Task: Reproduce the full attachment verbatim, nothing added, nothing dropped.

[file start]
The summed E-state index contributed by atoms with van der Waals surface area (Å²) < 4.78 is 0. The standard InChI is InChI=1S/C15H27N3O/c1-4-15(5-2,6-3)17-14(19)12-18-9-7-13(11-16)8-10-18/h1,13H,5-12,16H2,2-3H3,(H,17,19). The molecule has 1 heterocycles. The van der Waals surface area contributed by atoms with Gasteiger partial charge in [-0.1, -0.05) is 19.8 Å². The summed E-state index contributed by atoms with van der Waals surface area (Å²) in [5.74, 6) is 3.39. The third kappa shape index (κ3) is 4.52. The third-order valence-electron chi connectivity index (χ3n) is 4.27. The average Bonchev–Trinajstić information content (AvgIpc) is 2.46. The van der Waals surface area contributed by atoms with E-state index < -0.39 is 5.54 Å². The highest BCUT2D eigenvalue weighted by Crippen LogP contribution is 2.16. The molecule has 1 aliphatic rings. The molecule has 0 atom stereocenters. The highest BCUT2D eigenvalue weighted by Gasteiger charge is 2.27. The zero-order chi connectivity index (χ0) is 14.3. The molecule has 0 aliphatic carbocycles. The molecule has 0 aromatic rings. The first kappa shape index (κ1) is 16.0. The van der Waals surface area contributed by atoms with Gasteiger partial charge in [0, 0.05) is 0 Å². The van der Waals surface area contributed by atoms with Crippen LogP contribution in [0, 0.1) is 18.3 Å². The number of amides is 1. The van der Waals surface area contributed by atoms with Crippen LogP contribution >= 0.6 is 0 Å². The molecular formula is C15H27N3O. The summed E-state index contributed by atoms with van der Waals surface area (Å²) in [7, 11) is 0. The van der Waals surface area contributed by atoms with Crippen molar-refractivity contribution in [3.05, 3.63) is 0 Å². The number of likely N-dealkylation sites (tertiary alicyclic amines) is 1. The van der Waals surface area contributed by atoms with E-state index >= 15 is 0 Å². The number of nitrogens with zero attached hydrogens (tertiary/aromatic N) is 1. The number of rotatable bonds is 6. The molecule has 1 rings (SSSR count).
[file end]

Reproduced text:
The summed E-state index contributed by atoms with van der Waals surface area (Å²) < 4.78 is 0. The standard InChI is InChI=1S/C15H27N3O/c1-4-15(5-2,6-3)17-14(19)12-18-9-7-13(11-16)8-10-18/h1,13H,5-12,16H2,2-3H3,(H,17,19). The molecule has 1 heterocycles. The van der Waals surface area contributed by atoms with Gasteiger partial charge in [-0.1, -0.05) is 19.8 Å². The summed E-state index contributed by atoms with van der Waals surface area (Å²) in [5.74, 6) is 3.39. The third kappa shape index (κ3) is 4.52. The third-order valence-electron chi connectivity index (χ3n) is 4.27. The average Bonchev–Trinajstić information content (AvgIpc) is 2.46. The van der Waals surface area contributed by atoms with E-state index < -0.39 is 5.54 Å². The highest BCUT2D eigenvalue weighted by Crippen LogP contribution is 2.16. The molecule has 1 aliphatic rings. The molecule has 0 atom stereocenters. The highest BCUT2D eigenvalue weighted by Gasteiger charge is 2.27. The zero-order chi connectivity index (χ0) is 14.3. The molecule has 0 aliphatic carbocycles. The molecule has 0 aromatic rings. The first kappa shape index (κ1) is 16.0. The van der Waals surface area contributed by atoms with Gasteiger partial charge in [0, 0.05) is 0 Å². The van der Waals surface area contributed by atoms with Crippen LogP contribution in [0, 0.1) is 18.3 Å². The number of amides is 1. The van der Waals surface area contributed by atoms with Crippen LogP contribution >= 0.6 is 0 Å². The molecular formula is C15H27N3O. The summed E-state index contributed by atoms with van der Waals surface area (Å²) in [7, 11) is 0. The van der Waals surface area contributed by atoms with Crippen molar-refractivity contribution in [3.05, 3.63) is 0 Å². The number of likely N-dealkylation sites (tertiary alicyclic amines) is 1. The van der Waals surface area contributed by atoms with E-state index >= 15 is 0 Å². The number of nitrogens with zero attached hydrogens (tertiary/aromatic N) is 1. The number of rotatable bonds is 6. The molecule has 1 rings (SSSR count).